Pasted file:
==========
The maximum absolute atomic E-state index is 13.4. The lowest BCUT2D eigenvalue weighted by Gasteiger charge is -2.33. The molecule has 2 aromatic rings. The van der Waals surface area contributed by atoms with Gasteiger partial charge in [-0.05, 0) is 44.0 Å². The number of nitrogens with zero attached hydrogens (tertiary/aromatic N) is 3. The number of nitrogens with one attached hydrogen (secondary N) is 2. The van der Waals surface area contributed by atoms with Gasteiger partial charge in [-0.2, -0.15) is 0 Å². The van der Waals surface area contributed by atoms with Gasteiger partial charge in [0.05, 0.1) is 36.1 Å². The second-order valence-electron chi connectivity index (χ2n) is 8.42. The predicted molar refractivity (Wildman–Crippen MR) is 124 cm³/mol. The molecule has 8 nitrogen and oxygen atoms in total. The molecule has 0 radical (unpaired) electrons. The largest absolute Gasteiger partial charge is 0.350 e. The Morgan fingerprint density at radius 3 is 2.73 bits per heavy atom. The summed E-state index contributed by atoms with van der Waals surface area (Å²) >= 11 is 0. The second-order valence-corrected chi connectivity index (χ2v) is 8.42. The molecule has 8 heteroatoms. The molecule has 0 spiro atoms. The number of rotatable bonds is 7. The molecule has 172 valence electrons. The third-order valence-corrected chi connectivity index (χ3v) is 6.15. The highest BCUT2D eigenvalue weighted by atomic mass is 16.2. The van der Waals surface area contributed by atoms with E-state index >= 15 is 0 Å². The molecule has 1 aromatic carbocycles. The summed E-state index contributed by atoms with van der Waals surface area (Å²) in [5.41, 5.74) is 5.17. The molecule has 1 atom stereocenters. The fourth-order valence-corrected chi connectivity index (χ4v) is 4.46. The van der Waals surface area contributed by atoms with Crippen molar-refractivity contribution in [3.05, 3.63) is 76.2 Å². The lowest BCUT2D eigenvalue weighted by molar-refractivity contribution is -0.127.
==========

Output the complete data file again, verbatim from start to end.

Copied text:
The maximum absolute atomic E-state index is 13.4. The lowest BCUT2D eigenvalue weighted by Gasteiger charge is -2.33. The molecule has 2 aromatic rings. The van der Waals surface area contributed by atoms with Gasteiger partial charge in [-0.05, 0) is 44.0 Å². The number of nitrogens with zero attached hydrogens (tertiary/aromatic N) is 3. The number of nitrogens with one attached hydrogen (secondary N) is 2. The van der Waals surface area contributed by atoms with Gasteiger partial charge in [-0.2, -0.15) is 0 Å². The van der Waals surface area contributed by atoms with Gasteiger partial charge in [0.05, 0.1) is 36.1 Å². The second-order valence-electron chi connectivity index (χ2n) is 8.42. The predicted molar refractivity (Wildman–Crippen MR) is 124 cm³/mol. The molecule has 8 nitrogen and oxygen atoms in total. The molecule has 0 radical (unpaired) electrons. The largest absolute Gasteiger partial charge is 0.350 e. The Morgan fingerprint density at radius 3 is 2.73 bits per heavy atom. The summed E-state index contributed by atoms with van der Waals surface area (Å²) >= 11 is 0. The second-order valence-corrected chi connectivity index (χ2v) is 8.42. The molecule has 8 heteroatoms. The molecule has 0 spiro atoms. The number of rotatable bonds is 7. The molecule has 172 valence electrons. The third-order valence-corrected chi connectivity index (χ3v) is 6.15. The highest BCUT2D eigenvalue weighted by atomic mass is 16.2. The van der Waals surface area contributed by atoms with E-state index >= 15 is 0 Å². The molecule has 1 aromatic carbocycles. The summed E-state index contributed by atoms with van der Waals surface area (Å²) in [5.41, 5.74) is 5.17. The molecule has 1 atom stereocenters. The fourth-order valence-corrected chi connectivity index (χ4v) is 4.46. The van der Waals surface area contributed by atoms with Crippen molar-refractivity contribution in [3.05, 3.63) is 76.2 Å². The lowest BCUT2D eigenvalue weighted by molar-refractivity contribution is -0.127.